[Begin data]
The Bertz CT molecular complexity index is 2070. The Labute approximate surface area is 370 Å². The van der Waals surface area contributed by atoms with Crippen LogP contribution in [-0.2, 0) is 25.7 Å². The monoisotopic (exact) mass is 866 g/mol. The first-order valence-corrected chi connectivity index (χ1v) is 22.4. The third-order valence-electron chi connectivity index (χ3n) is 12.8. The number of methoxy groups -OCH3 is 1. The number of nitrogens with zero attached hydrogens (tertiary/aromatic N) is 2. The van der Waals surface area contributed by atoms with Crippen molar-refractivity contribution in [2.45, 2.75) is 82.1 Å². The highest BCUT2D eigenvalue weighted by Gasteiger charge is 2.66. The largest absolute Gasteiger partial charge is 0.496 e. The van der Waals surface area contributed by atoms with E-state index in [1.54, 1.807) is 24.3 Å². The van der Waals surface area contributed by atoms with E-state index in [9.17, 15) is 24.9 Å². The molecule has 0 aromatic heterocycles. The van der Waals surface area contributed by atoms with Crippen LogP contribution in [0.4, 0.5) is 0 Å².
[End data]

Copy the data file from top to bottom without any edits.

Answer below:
The Bertz CT molecular complexity index is 2070. The Labute approximate surface area is 370 Å². The van der Waals surface area contributed by atoms with Crippen LogP contribution in [-0.2, 0) is 25.7 Å². The monoisotopic (exact) mass is 866 g/mol. The first-order valence-corrected chi connectivity index (χ1v) is 22.4. The third-order valence-electron chi connectivity index (χ3n) is 12.8. The number of methoxy groups -OCH3 is 1. The number of nitrogens with zero attached hydrogens (tertiary/aromatic N) is 2. The van der Waals surface area contributed by atoms with Crippen molar-refractivity contribution in [2.45, 2.75) is 82.1 Å². The highest BCUT2D eigenvalue weighted by Gasteiger charge is 2.66. The largest absolute Gasteiger partial charge is 0.496 e. The van der Waals surface area contributed by atoms with E-state index in [1.54, 1.807) is 24.3 Å². The van der Waals surface area contributed by atoms with E-state index in [9.17, 15) is 24.9 Å². The molecule has 0 aromatic heterocycles. The van der Waals surface area contributed by atoms with Crippen LogP contribution in [0.4, 0.5) is 0 Å².